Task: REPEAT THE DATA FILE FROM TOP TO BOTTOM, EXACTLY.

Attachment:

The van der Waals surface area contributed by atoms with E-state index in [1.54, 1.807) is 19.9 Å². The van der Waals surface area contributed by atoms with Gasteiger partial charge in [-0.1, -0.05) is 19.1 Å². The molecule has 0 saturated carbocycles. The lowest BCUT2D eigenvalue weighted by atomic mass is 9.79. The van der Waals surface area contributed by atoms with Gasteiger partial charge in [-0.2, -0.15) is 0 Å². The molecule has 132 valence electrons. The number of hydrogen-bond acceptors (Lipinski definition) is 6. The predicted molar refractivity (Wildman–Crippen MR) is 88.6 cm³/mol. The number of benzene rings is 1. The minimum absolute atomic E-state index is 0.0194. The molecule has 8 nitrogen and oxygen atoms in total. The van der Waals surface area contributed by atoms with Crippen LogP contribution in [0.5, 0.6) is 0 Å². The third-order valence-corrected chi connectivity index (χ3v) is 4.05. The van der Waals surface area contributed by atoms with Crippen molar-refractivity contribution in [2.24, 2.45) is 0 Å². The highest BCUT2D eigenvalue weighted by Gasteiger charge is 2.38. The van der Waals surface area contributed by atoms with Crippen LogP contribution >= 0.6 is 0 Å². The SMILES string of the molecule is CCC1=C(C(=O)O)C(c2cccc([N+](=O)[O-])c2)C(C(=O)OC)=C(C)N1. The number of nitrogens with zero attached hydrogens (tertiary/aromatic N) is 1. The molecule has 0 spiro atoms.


The van der Waals surface area contributed by atoms with E-state index in [1.54, 1.807) is 19.9 Å². The van der Waals surface area contributed by atoms with Gasteiger partial charge in [-0.1, -0.05) is 19.1 Å². The molecule has 0 saturated carbocycles. The lowest BCUT2D eigenvalue weighted by atomic mass is 9.79. The van der Waals surface area contributed by atoms with Gasteiger partial charge in [-0.2, -0.15) is 0 Å². The molecule has 132 valence electrons. The number of hydrogen-bond acceptors (Lipinski definition) is 6. The predicted molar refractivity (Wildman–Crippen MR) is 88.6 cm³/mol. The number of benzene rings is 1. The minimum absolute atomic E-state index is 0.0194. The molecule has 8 nitrogen and oxygen atoms in total. The van der Waals surface area contributed by atoms with Crippen LogP contribution in [0.5, 0.6) is 0 Å². The third-order valence-corrected chi connectivity index (χ3v) is 4.05. The van der Waals surface area contributed by atoms with Crippen molar-refractivity contribution in [2.24, 2.45) is 0 Å². The highest BCUT2D eigenvalue weighted by Gasteiger charge is 2.38. The van der Waals surface area contributed by atoms with Crippen LogP contribution >= 0.6 is 0 Å². The SMILES string of the molecule is CCC1=C(C(=O)O)C(c2cccc([N+](=O)[O-])c2)C(C(=O)OC)=C(C)N1. The number of nitrogens with zero attached hydrogens (tertiary/aromatic N) is 1. The molecule has 0 spiro atoms.